Tuesday, December 22, 2015

My Letter to an Autistic Adult

*I decided to write this letter after reading a comment written by a self-identified autistic adult advocate.  According to the comment that she left on the forum, her mission is to educate, but lately she feels like giving up because so many people attack her words rather than taking her message to heart.  I want to her to know that, as a parent of an autistic child, I hear her and I appreciate her words and insight.  Now, more than ever, the autistic perspective is needed.

Dear Autistic Adult*,

We have never met before in person, but I want to thank you.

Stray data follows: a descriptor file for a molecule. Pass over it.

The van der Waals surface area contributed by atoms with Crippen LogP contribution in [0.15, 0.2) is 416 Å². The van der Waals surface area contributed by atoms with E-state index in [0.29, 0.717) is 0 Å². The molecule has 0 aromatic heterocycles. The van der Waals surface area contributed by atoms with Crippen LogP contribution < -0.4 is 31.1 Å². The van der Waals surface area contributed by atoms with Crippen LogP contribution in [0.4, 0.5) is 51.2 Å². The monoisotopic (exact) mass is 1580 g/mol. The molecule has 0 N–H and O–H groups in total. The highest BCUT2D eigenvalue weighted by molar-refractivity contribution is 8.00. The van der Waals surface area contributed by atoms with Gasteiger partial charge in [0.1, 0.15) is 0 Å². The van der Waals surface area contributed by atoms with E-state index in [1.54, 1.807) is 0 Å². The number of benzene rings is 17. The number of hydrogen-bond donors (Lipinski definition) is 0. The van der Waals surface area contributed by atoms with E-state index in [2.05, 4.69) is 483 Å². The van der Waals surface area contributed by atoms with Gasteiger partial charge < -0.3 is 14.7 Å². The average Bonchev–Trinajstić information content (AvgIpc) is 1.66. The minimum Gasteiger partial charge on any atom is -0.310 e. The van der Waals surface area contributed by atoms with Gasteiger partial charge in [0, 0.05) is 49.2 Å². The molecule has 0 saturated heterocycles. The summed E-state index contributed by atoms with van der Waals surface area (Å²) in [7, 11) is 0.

First, allow me to introduce myself.

I am a mom of an amazing seven-year-old named Ben.  I’ve changed his name to protect his right to privacy. 

Ben is autistic.  I am not.

When Ben was first received his autism diagnosis, I became shamefully aware of how little I really understood about autism.  I was a novice in the world of disability, but I quickly dove into researching anything I could find on the subject.  I quickly realized that there is a lot of conflicting information out there.  For a short while, I let the so-called experts scare me with their doom and gloom prognosis.  During that time, I allowed myself to give in to worry and doubts about my child’s future.

Somewhere early into my journey, I discovered you.  I came across your blog.   I read your comment in an autism forum.  I met you through a Facebook page devoted to autism acceptance.